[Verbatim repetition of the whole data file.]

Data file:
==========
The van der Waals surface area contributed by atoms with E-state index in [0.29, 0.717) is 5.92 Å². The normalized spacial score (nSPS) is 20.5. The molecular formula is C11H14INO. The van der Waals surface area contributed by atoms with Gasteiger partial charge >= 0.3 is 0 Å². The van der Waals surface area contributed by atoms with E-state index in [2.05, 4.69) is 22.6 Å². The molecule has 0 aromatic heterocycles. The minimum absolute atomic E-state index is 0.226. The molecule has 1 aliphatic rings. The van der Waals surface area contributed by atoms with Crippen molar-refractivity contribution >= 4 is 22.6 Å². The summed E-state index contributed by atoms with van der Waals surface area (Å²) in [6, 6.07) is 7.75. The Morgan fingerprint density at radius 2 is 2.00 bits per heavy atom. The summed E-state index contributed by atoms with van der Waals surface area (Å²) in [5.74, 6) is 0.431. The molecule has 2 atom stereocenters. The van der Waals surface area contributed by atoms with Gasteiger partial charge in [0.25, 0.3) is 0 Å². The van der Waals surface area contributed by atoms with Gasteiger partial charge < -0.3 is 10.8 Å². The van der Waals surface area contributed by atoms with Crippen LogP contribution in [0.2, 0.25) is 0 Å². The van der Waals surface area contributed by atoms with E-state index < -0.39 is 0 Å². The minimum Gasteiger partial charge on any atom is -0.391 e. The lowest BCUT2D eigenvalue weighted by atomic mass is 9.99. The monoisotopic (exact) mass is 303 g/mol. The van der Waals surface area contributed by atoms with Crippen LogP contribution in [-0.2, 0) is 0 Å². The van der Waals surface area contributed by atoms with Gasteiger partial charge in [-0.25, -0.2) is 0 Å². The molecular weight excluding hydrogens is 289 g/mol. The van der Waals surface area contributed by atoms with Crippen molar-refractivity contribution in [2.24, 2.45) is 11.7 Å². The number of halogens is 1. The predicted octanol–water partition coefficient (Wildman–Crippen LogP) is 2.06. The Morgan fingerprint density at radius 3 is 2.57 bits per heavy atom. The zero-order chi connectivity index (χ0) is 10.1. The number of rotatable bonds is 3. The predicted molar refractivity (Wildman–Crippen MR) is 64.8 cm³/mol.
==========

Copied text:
The van der Waals surface area contributed by atoms with E-state index in [0.29, 0.717) is 5.92 Å². The normalized spacial score (nSPS) is 20.5. The molecular formula is C11H14INO. The van der Waals surface area contributed by atoms with Gasteiger partial charge >= 0.3 is 0 Å². The van der Waals surface area contributed by atoms with E-state index in [2.05, 4.69) is 22.6 Å². The molecule has 0 aromatic heterocycles. The minimum absolute atomic E-state index is 0.226. The molecule has 1 aliphatic rings. The van der Waals surface area contributed by atoms with Crippen molar-refractivity contribution >= 4 is 22.6 Å². The summed E-state index contributed by atoms with van der Waals surface area (Å²) in [6, 6.07) is 7.75. The Morgan fingerprint density at radius 2 is 2.00 bits per heavy atom. The summed E-state index contributed by atoms with van der Waals surface area (Å²) in [5.74, 6) is 0.431. The molecule has 2 atom stereocenters. The van der Waals surface area contributed by atoms with Gasteiger partial charge in [0.25, 0.3) is 0 Å². The van der Waals surface area contributed by atoms with Gasteiger partial charge < -0.3 is 10.8 Å². The van der Waals surface area contributed by atoms with Crippen LogP contribution in [0.2, 0.25) is 0 Å². The van der Waals surface area contributed by atoms with E-state index < -0.39 is 0 Å². The minimum Gasteiger partial charge on any atom is -0.391 e. The lowest BCUT2D eigenvalue weighted by atomic mass is 9.99. The monoisotopic (exact) mass is 303 g/mol. The van der Waals surface area contributed by atoms with Crippen LogP contribution in [-0.2, 0) is 0 Å². The van der Waals surface area contributed by atoms with Gasteiger partial charge in [-0.25, -0.2) is 0 Å². The molecular weight excluding hydrogens is 289 g/mol. The van der Waals surface area contributed by atoms with Crippen molar-refractivity contribution in [2.24, 2.45) is 11.7 Å². The number of halogens is 1. The predicted octanol–water partition coefficient (Wildman–Crippen LogP) is 2.06. The Morgan fingerprint density at radius 3 is 2.57 bits per heavy atom. The zero-order chi connectivity index (χ0) is 10.1. The number of rotatable bonds is 3. The predicted molar refractivity (Wildman–Crippen MR) is 64.8 cm³/mol.